I sometimes talk about being a ‘sketchbook historian’, and this is the thing, if you live somewhere, draw it. And then draw it again, and again, and you will have a record of how it changes, a record that goes beyond mere memory, and one that photographs don’t always capture in the same way. On top of that, you can see how your own sketching style evolves, improves, changes, sometimes be design, sometimes naturally and unexpectedly.
This is the latest at the South Silo, UC Davis. Much of the new expanse with the food trucks and covered area is open now, it looks very nice and I’ll sketch it when it’s done. This however is The Market (I think it’s called) and it’s almost ready, so I took the chance to sketch it in its almost-complete state. Those particular triangles are very popular on this campus.
So the Spurs finale at the Lane was pretty epic. The victory against United, which of course I never doubted for a second would happen, and then all the old legends came out onto the field in pouring rain, and Kenneth Branagh’s video, and the rousing rendition of Glory Glory Tottenham Hotspur (“Pride of northern London and the KINGS of WHITE HART LANE…” yeah, I got a bit salty-discharge-eyed) and the clouds broke and sunshine poured in mid-chorus, and That Rainbow which was an unbelievably Hollywood moment of perfect timing (and did you see Glenn Hoddle? Raising his eyebrows and pointing his brolly up to show his fellow 80s legends, who were all thinking, Glenn, don’t get too excited mate, it’s just weather!). Yep, in my living room which we had decorated with Tottenham shirts from through the years (happy mother’s day, by the way), we watched and felt very moment. And all those years that I have been singing “Spurs are on their way to Wembley,” and now I really don’t want them to. And today, the bulldozers are already in digging the old place up.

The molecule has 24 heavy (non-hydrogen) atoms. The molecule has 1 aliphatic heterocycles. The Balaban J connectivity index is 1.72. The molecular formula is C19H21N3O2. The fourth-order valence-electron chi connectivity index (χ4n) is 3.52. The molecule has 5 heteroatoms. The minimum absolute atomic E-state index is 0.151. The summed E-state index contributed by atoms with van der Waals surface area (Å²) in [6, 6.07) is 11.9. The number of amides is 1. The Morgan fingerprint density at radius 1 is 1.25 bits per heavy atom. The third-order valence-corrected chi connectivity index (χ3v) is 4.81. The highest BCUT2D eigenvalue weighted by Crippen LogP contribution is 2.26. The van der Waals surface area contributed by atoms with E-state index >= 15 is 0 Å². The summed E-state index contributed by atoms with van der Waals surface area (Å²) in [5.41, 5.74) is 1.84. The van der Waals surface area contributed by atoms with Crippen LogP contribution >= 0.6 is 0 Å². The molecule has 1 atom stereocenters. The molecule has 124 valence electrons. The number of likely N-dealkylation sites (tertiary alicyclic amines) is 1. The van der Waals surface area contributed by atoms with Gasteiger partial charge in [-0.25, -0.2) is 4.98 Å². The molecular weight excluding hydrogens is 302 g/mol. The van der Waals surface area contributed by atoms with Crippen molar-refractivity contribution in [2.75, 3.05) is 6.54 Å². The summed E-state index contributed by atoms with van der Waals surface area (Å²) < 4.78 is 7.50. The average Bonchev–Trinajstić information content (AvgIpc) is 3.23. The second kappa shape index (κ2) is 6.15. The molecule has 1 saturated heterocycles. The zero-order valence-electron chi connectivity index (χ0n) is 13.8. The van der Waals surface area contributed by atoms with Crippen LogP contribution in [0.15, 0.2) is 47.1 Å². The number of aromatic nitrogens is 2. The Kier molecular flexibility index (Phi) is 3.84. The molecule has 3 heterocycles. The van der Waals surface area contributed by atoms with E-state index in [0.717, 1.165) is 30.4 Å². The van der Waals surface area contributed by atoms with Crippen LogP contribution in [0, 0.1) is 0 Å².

But enough of all of that. This is a completely unrelated sketch, except that it is of the couch where my exiled-from-north-London bottom was sat watching it all from 5000 miles away. This sketch however is from April, on a day when I was home from work sick, and lying on the sofa. Sofa away, you might say.